On Saturday, the Speaker of the Arab Parliament, Adel bin Abdul Rahman Al-Assoumi, affirmed the Arab Parliament’s full support of maintaining security and stability in Libya.
This came during his meeting with the President of the National Council for Civil Liberties and Human Rights of Libya, Omar Hamad Attiyallah Hijazi, and Member of Parliament (MP), Abu Salah Shalabi.
The meeting discussed the current political developments in the Libyan arena. They also discussed how to enhance cooperation with the Arab Observatory for Human Rights and launch joint cooperation programs in this field.
On his part, Al-Assoumi affirmed their full support for efforts that would contribute to the return of stability to Libya. It called for the return of dialogue between the various parties, leading to parliamentary and presidential elections.
He stressed the need to develop an Arab strategy to address foreign interference that affects the stability of countries in the region.
The Parliament noted that Libya is “going through a crucial stage in its history, which requires everyone to stand united, agree on specific mechanisms, and turn the pages of differences. As well as stop foreign interference, in preparation for Libya’s return to its position and its active role at the Arab, regional, and international levels.”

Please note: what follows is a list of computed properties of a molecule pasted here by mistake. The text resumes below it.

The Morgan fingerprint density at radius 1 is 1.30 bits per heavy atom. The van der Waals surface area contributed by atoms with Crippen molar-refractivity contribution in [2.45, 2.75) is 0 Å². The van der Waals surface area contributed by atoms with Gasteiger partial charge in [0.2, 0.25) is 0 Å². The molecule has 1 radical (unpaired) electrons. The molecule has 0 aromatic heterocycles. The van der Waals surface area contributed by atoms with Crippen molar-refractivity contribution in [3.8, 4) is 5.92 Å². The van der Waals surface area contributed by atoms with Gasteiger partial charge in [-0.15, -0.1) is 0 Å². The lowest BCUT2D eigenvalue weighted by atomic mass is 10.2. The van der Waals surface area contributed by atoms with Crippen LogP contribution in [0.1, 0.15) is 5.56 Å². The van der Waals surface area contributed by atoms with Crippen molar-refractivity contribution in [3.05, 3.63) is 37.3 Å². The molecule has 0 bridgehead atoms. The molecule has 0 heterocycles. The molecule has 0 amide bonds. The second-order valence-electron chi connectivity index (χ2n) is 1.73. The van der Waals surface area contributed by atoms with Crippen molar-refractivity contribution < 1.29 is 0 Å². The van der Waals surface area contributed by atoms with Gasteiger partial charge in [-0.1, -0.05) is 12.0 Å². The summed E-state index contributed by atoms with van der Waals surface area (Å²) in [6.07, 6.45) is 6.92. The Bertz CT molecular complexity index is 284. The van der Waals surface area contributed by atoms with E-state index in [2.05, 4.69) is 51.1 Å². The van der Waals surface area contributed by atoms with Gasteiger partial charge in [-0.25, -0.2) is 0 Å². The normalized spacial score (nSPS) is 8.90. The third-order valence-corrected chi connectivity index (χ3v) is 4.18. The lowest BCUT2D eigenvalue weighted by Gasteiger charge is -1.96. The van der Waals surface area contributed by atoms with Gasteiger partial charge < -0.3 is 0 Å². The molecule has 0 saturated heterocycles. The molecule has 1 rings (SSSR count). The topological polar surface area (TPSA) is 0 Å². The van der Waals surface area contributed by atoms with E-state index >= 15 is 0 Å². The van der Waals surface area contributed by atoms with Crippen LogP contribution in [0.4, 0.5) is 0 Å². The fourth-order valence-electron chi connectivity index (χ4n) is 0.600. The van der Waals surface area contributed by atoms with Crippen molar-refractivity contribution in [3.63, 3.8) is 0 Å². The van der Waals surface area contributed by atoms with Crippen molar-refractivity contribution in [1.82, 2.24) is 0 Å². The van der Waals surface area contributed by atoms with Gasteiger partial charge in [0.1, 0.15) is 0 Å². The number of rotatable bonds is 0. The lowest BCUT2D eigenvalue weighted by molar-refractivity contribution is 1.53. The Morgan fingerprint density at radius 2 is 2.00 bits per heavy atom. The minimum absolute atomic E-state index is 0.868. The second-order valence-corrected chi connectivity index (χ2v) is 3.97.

Libya is now politically torn between Fathi Bashagha, who was elected by the Libyan Parliament to lead the country in February, and Al-Dbaiba, who refuses to relinquish power.
Tensions have been rising for months in Libya as the two Prime Ministers vie for power. This has led to rising fears of renewed conflict two years after a landmark truce.
Notably, fighting between armed groups took place on the western outskirts of Tripoli late last week. As forces aligned with Al-Dbaiba further consolidated their control over the capital.
The clashes, along with a major pro Al-Dbaiba group taking over a military headquarters in southern Tripoli, come a week after Libya’s biggest bout of warfare for two years. As several rival factions battled in and around the capital, killing 32 people.